The focus of this edition is Free Software in the public sector: on a national level within the United Kingdom, in the Italian region of Bozen, and in the Austrian city of Linz. We introduce a new definition of mnemonic Open Standards, and invite you to participate in upcoming local Free Software events.
Additionally in July Maëlle Costa and Sam Tuke started their internships. Răzvan Sandu transcribed Richard Stallman's speech from eLiberatica, Maëlle created a structured web edition, and our active translator Stelios Stavroulakis translated it into Greek. Matthias Kirschner gave the first in a new series of radio interviews occurring on the 4th Monday of the each month for the public radio station 'Dradio Wissen'.
Europe is witnessing an ever increasing number of public administrations considering the migration to Free Software. Public administration represents the largest purchaser of software in each EU country, and is a critically important area of Free Software growth. Increased public sector use of free software means more money invested in the development and deployment of Free Software, which ultimately results in greater quality and quantity of Free Software programs.
In June the Government of Malta asked all their agencies to prefer Free Software in all future purchases. In their statement they directly referred to FSF's Free Software definition.
In the UK, her Majesty’s Treasury asked 600,000 people working for the government how more savings could be made. They got 60,000 ideas out of it, processed them and put that into 31 proposals. Two of those proposals relate to Free Software. They include annulling the government’s contract with Microsoft to furnish government departments, and replace their products with Free Software, including GNU/Linux and OpenOffice. Supporting arguments for the switch included lower costs, improved security, and the opportunity to create a "more diverse spectrum of the IT industry, instead of [just] one corporation".
Progress in the public sector of Italy was also made this month, when the regional government of Bolzano accepted FSFE's request to discuss a rethink of a plan forged earlier this year to renew and extend their licenses from Microsoft. On the 25th of May Italian politicians agreed to spend 2.2 million EUR over the next three years on contracts with Microsoft Ireland, and increase the number of licenses that they had purchased. This decision was made without a public call for tender, making it impossible for competing suppliers to make offers of their own.
We asked the local government to rethink their decision and accept an offer of dialogue extended to them by local Free Software experts at the GNU/Linux User Group Bolzano (LUGBZ). The local government has now accepted LUGBZ's offer, and the first meeting is planned for the beginning of August. Also in attendance shall be representatives from the Free Software Center of TIS and the Free University of Bolzano.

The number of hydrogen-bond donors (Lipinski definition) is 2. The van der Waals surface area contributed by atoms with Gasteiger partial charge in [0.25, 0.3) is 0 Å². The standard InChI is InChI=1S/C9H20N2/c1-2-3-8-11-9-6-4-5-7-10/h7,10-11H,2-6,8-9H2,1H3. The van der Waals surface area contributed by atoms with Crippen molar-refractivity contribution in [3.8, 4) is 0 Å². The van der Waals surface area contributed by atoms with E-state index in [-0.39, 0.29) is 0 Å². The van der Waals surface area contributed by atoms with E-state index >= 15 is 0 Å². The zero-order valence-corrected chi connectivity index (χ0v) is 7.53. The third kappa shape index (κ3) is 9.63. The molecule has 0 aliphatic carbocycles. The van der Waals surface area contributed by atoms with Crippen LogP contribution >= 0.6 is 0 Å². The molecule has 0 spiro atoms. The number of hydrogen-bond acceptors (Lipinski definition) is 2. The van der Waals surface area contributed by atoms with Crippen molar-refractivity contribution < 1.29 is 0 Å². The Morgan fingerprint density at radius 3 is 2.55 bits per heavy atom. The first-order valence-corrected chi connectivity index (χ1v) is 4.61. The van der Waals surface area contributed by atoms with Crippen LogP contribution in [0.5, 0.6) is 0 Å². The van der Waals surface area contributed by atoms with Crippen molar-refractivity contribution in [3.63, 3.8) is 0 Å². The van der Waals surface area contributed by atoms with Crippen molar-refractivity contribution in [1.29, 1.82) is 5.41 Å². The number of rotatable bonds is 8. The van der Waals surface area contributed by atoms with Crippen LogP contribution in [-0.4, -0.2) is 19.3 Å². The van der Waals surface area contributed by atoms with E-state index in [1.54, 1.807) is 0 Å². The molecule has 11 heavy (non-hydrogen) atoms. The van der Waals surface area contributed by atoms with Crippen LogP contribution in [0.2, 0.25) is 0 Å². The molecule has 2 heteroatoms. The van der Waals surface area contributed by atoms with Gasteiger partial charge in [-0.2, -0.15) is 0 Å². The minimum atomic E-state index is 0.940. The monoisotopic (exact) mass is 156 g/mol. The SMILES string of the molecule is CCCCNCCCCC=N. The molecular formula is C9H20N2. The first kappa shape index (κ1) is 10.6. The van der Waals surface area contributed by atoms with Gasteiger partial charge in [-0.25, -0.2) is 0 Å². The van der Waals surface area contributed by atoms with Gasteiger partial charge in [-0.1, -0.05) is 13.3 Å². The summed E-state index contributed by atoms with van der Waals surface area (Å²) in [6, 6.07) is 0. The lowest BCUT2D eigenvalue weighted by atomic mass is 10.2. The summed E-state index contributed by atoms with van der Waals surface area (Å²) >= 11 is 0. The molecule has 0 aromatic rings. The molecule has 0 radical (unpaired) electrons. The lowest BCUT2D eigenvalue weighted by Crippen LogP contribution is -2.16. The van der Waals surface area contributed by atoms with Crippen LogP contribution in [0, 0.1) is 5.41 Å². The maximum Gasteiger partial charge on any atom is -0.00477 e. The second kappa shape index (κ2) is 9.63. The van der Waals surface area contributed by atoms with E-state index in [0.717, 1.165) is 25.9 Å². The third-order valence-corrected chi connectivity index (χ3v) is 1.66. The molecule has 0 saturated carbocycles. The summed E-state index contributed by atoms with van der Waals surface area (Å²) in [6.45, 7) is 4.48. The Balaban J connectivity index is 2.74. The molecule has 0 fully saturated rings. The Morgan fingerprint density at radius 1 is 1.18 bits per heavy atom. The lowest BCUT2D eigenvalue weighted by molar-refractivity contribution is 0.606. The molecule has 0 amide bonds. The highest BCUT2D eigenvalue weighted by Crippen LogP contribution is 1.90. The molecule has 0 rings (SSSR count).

In the Austrian city of Linz, Free Software is already the norm, and a new scheme is being devised to crown it a 'Free Software Region'. Linz City councillors recognise the social importance of Free Software, and as a result are instigating a much wider programme of Free Software use and promotion. Government officials have identified 7 key characteristics (German) that an area should fulfil in order to merit the title of Free Software Region. Amongst them: general public sector support for Free Software, regular Free Software events together with local companies and user groups, usage of Free Software in universities, schools and other education bodies, as well as the suggestion that public administration and organisations should cooperate with Free Software organisations, or become members of them.
Beside the progress of Free Software in the public sector, Open Standards continue to be on the political agenda. In June, Thomas de Maiziere, German Minister of Interior, demanded Open Standards for all public IT systems, therefore supporting FSFE's long standing demands. The minister's permanent secretary and IT Commissioner of the German government, Cornelia Rogall-Grothe explained his position further in an interview: "only by using Open Standards can [the government] obtain independence from software development companies". She also recognised that "maximal interoperability can be reached with open IT-Standards".
While publishing our press release Kai Eckert translated our German AEIOU mnemonic for Open Standards into English. We hope it helps you to remember a clear and meaningful definition of the term Open Standard. This definition requires formats and protocols to adhere to the following rules:
This month FSFE President Karsten Gerloff participated in local regional events, including RMLL Bordeaux (France) and Free Software events in Vitoria, San Sebastian, and Bilbao in Basque (Spain). For organising such events we depend local volunteers. Help us to introduce Free Software to people in your region:
Matthias Kirschner- FSFE
Free Software Foundation Europe
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